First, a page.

Someone should really tell the Department of Energy (DOE) about the federal government’s spending crisis.
On Monday, it granted a $2.1 billion loan guarantee to a German developer to help finance a 1,000 megawatt solar thermal power plant in Southern California. But wait, there’s more.
Add to that a $1.6 billion loan guarantee for another plant in California’s Mojave Desert, a $1.2 billion loan guarantee for one in San Luis Obispo County, Calif., and $967 million for a location in Arizona, all since February, according to a Forbes.com report. That’s nearly $6 billion in taxpayer dollars to back up private industry’s green energy ventures.
But that’s just the tip of the iceberg.
According to The Heritage Foundation’s Nicolas Loris, the DOE is one of the fastest growing federal agencies with a budget that grew from $15 billion in FY 2000 to $26.4 billion in FY 2010—a staggering 76 percent increase in only one decade.
Loris has identified $6 billion in possible cuts, among them, $3.2 billion for the Office of Energy Efficiency and Renewable Energy, which is tasked with funding the research and development of “clean energy technologies” — commercializing technologies, not promoting research. Loris writes:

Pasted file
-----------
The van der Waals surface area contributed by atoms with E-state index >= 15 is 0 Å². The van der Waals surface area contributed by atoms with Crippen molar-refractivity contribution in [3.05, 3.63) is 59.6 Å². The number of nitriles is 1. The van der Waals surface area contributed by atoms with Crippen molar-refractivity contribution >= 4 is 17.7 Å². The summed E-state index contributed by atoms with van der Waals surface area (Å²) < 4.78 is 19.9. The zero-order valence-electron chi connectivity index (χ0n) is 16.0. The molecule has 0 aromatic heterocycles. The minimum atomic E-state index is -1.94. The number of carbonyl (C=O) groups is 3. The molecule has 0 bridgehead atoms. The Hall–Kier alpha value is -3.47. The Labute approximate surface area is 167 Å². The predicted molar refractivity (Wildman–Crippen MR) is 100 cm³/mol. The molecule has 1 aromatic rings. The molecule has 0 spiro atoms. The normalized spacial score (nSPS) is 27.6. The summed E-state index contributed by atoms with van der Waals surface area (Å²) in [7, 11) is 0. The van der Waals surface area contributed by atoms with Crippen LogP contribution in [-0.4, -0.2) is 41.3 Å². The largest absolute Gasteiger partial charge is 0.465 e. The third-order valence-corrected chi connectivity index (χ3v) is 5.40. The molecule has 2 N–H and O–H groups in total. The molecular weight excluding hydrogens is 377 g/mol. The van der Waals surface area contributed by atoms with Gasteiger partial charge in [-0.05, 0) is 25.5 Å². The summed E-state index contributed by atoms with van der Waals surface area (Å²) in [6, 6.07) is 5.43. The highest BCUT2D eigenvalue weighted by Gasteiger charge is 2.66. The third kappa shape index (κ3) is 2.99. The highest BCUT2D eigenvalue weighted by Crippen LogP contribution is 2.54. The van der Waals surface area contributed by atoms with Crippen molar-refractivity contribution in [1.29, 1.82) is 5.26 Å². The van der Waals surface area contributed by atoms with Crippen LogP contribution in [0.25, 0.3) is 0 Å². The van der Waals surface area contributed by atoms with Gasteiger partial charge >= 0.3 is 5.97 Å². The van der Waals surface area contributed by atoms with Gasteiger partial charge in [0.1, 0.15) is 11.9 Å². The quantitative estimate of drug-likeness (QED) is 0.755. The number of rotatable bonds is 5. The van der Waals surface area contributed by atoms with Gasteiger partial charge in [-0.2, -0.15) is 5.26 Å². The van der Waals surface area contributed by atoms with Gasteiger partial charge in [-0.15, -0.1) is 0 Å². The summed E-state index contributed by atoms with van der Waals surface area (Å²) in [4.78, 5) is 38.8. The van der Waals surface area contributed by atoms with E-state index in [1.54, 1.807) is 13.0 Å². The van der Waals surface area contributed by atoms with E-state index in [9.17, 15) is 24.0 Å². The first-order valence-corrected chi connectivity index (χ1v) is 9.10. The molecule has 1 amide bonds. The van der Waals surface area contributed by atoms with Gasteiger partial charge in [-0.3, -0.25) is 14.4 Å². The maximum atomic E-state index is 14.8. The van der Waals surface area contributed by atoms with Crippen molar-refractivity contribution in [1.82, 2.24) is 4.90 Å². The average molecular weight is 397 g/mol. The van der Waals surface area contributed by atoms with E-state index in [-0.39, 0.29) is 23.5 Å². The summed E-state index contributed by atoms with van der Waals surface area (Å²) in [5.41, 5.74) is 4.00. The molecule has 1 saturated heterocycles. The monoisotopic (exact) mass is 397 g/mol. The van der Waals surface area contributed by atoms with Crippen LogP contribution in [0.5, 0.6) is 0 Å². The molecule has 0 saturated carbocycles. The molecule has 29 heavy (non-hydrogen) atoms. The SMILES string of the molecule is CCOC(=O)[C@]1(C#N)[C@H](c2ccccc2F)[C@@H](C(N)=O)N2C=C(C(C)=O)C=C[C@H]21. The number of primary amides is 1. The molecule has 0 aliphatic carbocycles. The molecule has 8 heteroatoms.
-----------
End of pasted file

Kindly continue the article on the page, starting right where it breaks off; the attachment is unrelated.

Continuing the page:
It is neither the DOE’s responsibility nor the role of government to make projects cost-competitive. The company that can make biofuels or any of these other alternative technologies cost-effective and environmentally efficient will reap the rewards for doing so with high profits. Increased competition will directly benefit the consumer, and the DOE should not artificially prop up these technologies and energy sources.
It’s not news that the White House is dedicated to promoting alternative sources of energy as part of its green agenda. But government has a role, and its job is not to undertake tasks better left to the private sector. And that’s especially true in a time when government spending must be contracted, not expanded.